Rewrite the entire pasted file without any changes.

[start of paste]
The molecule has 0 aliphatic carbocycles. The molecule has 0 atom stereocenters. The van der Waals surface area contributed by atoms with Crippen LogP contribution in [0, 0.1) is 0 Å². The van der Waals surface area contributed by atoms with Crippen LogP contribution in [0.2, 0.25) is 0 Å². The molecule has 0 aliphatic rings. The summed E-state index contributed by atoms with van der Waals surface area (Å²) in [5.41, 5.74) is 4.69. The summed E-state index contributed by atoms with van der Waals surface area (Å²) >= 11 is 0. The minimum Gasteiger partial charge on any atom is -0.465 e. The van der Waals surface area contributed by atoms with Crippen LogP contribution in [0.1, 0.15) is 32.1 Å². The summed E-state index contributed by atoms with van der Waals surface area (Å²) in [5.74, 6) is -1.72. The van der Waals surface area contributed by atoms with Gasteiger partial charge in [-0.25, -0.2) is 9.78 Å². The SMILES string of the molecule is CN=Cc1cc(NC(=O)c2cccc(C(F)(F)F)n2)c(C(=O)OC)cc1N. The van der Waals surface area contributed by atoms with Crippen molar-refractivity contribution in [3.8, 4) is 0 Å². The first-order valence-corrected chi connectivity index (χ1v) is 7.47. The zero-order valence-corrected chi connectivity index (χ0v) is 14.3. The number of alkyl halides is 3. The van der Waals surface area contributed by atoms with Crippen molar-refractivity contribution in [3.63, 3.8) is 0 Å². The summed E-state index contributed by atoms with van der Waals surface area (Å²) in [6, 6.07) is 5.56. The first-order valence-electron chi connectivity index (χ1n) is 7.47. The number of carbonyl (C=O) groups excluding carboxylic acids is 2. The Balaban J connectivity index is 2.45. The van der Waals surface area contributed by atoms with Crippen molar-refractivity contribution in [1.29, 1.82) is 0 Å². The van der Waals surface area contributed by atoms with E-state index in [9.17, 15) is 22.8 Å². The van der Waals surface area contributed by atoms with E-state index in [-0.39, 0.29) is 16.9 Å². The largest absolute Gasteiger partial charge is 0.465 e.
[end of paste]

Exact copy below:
The molecule has 0 aliphatic carbocycles. The molecule has 0 atom stereocenters. The van der Waals surface area contributed by atoms with Crippen LogP contribution in [0, 0.1) is 0 Å². The van der Waals surface area contributed by atoms with Crippen LogP contribution in [0.2, 0.25) is 0 Å². The molecule has 0 aliphatic rings. The summed E-state index contributed by atoms with van der Waals surface area (Å²) in [5.41, 5.74) is 4.69. The summed E-state index contributed by atoms with van der Waals surface area (Å²) >= 11 is 0. The minimum Gasteiger partial charge on any atom is -0.465 e. The van der Waals surface area contributed by atoms with Crippen LogP contribution in [0.1, 0.15) is 32.1 Å². The summed E-state index contributed by atoms with van der Waals surface area (Å²) in [5.74, 6) is -1.72. The van der Waals surface area contributed by atoms with Gasteiger partial charge in [-0.25, -0.2) is 9.78 Å². The SMILES string of the molecule is CN=Cc1cc(NC(=O)c2cccc(C(F)(F)F)n2)c(C(=O)OC)cc1N. The van der Waals surface area contributed by atoms with Crippen molar-refractivity contribution in [3.8, 4) is 0 Å². The first-order valence-corrected chi connectivity index (χ1v) is 7.47. The zero-order valence-corrected chi connectivity index (χ0v) is 14.3. The number of alkyl halides is 3. The van der Waals surface area contributed by atoms with Crippen molar-refractivity contribution in [3.63, 3.8) is 0 Å². The summed E-state index contributed by atoms with van der Waals surface area (Å²) in [6, 6.07) is 5.56. The first-order valence-electron chi connectivity index (χ1n) is 7.47. The number of carbonyl (C=O) groups excluding carboxylic acids is 2. The Balaban J connectivity index is 2.45. The van der Waals surface area contributed by atoms with Crippen molar-refractivity contribution in [1.29, 1.82) is 0 Å². The van der Waals surface area contributed by atoms with E-state index in [9.17, 15) is 22.8 Å². The van der Waals surface area contributed by atoms with E-state index in [-0.39, 0.29) is 16.9 Å². The largest absolute Gasteiger partial charge is 0.465 e.